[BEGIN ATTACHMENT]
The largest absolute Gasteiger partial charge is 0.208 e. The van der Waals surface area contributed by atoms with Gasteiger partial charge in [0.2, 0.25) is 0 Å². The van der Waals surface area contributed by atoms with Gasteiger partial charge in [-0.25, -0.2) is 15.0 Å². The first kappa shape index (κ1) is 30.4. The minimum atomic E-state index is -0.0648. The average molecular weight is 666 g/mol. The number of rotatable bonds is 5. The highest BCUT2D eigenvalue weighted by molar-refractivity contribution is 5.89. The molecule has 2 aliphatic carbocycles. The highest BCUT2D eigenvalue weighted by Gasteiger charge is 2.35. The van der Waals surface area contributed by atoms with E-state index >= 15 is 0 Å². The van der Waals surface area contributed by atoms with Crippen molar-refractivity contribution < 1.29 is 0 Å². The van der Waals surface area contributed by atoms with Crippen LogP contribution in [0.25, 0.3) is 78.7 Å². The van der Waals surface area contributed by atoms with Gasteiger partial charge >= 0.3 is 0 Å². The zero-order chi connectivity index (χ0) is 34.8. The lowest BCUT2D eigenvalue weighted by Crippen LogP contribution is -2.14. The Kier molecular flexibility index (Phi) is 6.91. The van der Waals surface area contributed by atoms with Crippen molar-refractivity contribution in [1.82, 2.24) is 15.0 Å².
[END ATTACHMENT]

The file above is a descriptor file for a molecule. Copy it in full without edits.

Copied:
The largest absolute Gasteiger partial charge is 0.208 e. The van der Waals surface area contributed by atoms with Gasteiger partial charge in [0.2, 0.25) is 0 Å². The van der Waals surface area contributed by atoms with Gasteiger partial charge in [-0.25, -0.2) is 15.0 Å². The first kappa shape index (κ1) is 30.4. The minimum atomic E-state index is -0.0648. The average molecular weight is 666 g/mol. The number of rotatable bonds is 5. The highest BCUT2D eigenvalue weighted by molar-refractivity contribution is 5.89. The molecule has 2 aliphatic carbocycles. The highest BCUT2D eigenvalue weighted by Gasteiger charge is 2.35. The van der Waals surface area contributed by atoms with E-state index >= 15 is 0 Å². The van der Waals surface area contributed by atoms with Crippen molar-refractivity contribution < 1.29 is 0 Å². The van der Waals surface area contributed by atoms with Crippen LogP contribution in [0.25, 0.3) is 78.7 Å². The van der Waals surface area contributed by atoms with Gasteiger partial charge >= 0.3 is 0 Å². The zero-order chi connectivity index (χ0) is 34.8. The lowest BCUT2D eigenvalue weighted by Crippen LogP contribution is -2.14. The Kier molecular flexibility index (Phi) is 6.91. The van der Waals surface area contributed by atoms with Crippen molar-refractivity contribution in [1.82, 2.24) is 15.0 Å².